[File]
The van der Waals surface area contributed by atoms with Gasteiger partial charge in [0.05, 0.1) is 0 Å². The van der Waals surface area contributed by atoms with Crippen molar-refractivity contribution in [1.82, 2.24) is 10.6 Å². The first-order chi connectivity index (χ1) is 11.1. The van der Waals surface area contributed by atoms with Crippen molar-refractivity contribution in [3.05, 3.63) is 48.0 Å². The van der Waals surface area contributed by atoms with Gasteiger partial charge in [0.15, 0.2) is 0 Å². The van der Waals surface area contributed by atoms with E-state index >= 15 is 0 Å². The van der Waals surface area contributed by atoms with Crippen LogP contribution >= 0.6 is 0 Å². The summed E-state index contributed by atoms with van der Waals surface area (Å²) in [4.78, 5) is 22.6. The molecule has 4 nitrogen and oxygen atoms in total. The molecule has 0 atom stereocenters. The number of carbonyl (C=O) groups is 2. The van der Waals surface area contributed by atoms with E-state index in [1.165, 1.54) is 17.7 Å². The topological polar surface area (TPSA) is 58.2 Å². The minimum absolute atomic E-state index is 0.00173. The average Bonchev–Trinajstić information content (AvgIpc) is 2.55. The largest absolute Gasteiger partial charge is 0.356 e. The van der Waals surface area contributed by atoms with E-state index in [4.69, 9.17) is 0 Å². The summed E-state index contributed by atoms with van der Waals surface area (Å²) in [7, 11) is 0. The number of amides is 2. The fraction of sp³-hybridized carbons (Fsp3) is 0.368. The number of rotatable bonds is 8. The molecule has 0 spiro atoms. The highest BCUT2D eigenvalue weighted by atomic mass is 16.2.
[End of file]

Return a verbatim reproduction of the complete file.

The van der Waals surface area contributed by atoms with Gasteiger partial charge in [0.05, 0.1) is 0 Å². The van der Waals surface area contributed by atoms with Crippen molar-refractivity contribution in [1.82, 2.24) is 10.6 Å². The first-order chi connectivity index (χ1) is 11.1. The van der Waals surface area contributed by atoms with Crippen molar-refractivity contribution in [3.05, 3.63) is 48.0 Å². The van der Waals surface area contributed by atoms with Gasteiger partial charge in [0.15, 0.2) is 0 Å². The van der Waals surface area contributed by atoms with E-state index >= 15 is 0 Å². The van der Waals surface area contributed by atoms with Crippen LogP contribution >= 0.6 is 0 Å². The summed E-state index contributed by atoms with van der Waals surface area (Å²) in [4.78, 5) is 22.6. The molecule has 4 nitrogen and oxygen atoms in total. The molecule has 0 atom stereocenters. The number of carbonyl (C=O) groups is 2. The van der Waals surface area contributed by atoms with E-state index in [1.165, 1.54) is 17.7 Å². The topological polar surface area (TPSA) is 58.2 Å². The minimum absolute atomic E-state index is 0.00173. The average Bonchev–Trinajstić information content (AvgIpc) is 2.55. The largest absolute Gasteiger partial charge is 0.356 e. The van der Waals surface area contributed by atoms with E-state index in [4.69, 9.17) is 0 Å². The summed E-state index contributed by atoms with van der Waals surface area (Å²) in [7, 11) is 0. The number of amides is 2. The fraction of sp³-hybridized carbons (Fsp3) is 0.368. The number of rotatable bonds is 8. The molecule has 0 spiro atoms. The highest BCUT2D eigenvalue weighted by atomic mass is 16.2.